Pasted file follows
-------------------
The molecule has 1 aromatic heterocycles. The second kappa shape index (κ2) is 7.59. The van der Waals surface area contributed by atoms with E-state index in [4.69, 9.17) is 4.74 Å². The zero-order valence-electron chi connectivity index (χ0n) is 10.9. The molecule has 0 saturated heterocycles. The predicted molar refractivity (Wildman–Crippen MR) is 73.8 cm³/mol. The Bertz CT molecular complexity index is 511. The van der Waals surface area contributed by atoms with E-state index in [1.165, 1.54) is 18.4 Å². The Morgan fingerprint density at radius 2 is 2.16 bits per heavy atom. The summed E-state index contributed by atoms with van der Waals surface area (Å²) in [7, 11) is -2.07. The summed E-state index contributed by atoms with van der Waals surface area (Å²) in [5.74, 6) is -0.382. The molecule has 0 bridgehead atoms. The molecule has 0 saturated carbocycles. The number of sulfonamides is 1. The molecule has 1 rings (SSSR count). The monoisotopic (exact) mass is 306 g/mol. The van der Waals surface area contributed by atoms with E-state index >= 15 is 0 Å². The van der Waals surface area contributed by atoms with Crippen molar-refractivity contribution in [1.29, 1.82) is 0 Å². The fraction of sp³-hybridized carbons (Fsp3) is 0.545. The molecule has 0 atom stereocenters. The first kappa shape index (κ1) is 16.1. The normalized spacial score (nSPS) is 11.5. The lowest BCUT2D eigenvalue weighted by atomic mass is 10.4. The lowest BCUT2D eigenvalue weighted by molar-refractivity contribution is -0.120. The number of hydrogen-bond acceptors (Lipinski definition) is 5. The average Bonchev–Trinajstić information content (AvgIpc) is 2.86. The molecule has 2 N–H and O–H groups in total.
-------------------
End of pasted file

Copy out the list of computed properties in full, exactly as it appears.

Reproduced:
The molecule has 1 aromatic heterocycles. The second kappa shape index (κ2) is 7.59. The van der Waals surface area contributed by atoms with E-state index in [4.69, 9.17) is 4.74 Å². The zero-order valence-electron chi connectivity index (χ0n) is 10.9. The molecule has 0 saturated heterocycles. The predicted molar refractivity (Wildman–Crippen MR) is 73.8 cm³/mol. The Bertz CT molecular complexity index is 511. The van der Waals surface area contributed by atoms with E-state index in [1.165, 1.54) is 18.4 Å². The Morgan fingerprint density at radius 2 is 2.16 bits per heavy atom. The summed E-state index contributed by atoms with van der Waals surface area (Å²) in [7, 11) is -2.07. The summed E-state index contributed by atoms with van der Waals surface area (Å²) in [5.74, 6) is -0.382. The molecule has 0 bridgehead atoms. The molecule has 0 saturated carbocycles. The number of sulfonamides is 1. The molecule has 1 rings (SSSR count). The monoisotopic (exact) mass is 306 g/mol. The van der Waals surface area contributed by atoms with E-state index >= 15 is 0 Å². The van der Waals surface area contributed by atoms with Crippen molar-refractivity contribution in [1.29, 1.82) is 0 Å². The fraction of sp³-hybridized carbons (Fsp3) is 0.545. The molecule has 0 atom stereocenters. The first kappa shape index (κ1) is 16.1. The normalized spacial score (nSPS) is 11.5. The lowest BCUT2D eigenvalue weighted by atomic mass is 10.4. The lowest BCUT2D eigenvalue weighted by molar-refractivity contribution is -0.120. The number of hydrogen-bond acceptors (Lipinski definition) is 5. The average Bonchev–Trinajstić information content (AvgIpc) is 2.86. The molecule has 2 N–H and O–H groups in total.